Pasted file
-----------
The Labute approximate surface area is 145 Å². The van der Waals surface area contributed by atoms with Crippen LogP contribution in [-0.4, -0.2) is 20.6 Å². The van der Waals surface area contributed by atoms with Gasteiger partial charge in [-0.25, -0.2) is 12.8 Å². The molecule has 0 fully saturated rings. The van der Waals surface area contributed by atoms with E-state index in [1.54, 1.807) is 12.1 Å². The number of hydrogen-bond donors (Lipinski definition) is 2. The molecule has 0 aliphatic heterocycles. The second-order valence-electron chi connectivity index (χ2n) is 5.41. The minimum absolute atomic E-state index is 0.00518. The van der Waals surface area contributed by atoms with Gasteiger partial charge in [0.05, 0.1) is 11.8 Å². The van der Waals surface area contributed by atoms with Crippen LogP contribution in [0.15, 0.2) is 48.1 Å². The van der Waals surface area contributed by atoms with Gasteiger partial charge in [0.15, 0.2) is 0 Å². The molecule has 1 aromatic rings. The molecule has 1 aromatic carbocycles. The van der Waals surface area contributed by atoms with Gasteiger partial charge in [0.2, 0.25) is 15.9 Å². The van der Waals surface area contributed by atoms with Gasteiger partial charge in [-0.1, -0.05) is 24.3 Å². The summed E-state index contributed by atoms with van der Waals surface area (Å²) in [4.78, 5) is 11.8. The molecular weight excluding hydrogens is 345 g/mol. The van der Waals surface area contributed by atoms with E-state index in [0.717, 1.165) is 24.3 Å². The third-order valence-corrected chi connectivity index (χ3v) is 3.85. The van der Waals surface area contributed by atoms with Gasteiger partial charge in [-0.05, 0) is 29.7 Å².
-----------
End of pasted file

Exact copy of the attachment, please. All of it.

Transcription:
The Labute approximate surface area is 145 Å². The van der Waals surface area contributed by atoms with Crippen LogP contribution in [-0.4, -0.2) is 20.6 Å². The van der Waals surface area contributed by atoms with Gasteiger partial charge in [-0.25, -0.2) is 12.8 Å². The molecule has 0 fully saturated rings. The van der Waals surface area contributed by atoms with E-state index in [1.54, 1.807) is 12.1 Å². The number of hydrogen-bond donors (Lipinski definition) is 2. The molecule has 0 aliphatic heterocycles. The second-order valence-electron chi connectivity index (χ2n) is 5.41. The minimum absolute atomic E-state index is 0.00518. The van der Waals surface area contributed by atoms with Gasteiger partial charge in [0.05, 0.1) is 11.8 Å². The van der Waals surface area contributed by atoms with Crippen LogP contribution in [0.15, 0.2) is 48.1 Å². The van der Waals surface area contributed by atoms with Gasteiger partial charge in [0.15, 0.2) is 0 Å². The molecule has 1 aromatic rings. The molecule has 1 aromatic carbocycles. The van der Waals surface area contributed by atoms with Gasteiger partial charge in [0.2, 0.25) is 15.9 Å². The van der Waals surface area contributed by atoms with Gasteiger partial charge in [-0.1, -0.05) is 24.3 Å². The summed E-state index contributed by atoms with van der Waals surface area (Å²) in [4.78, 5) is 11.8. The molecular weight excluding hydrogens is 345 g/mol. The van der Waals surface area contributed by atoms with E-state index in [0.717, 1.165) is 24.3 Å². The third-order valence-corrected chi connectivity index (χ3v) is 3.85. The van der Waals surface area contributed by atoms with Gasteiger partial charge in [-0.05, 0) is 29.7 Å².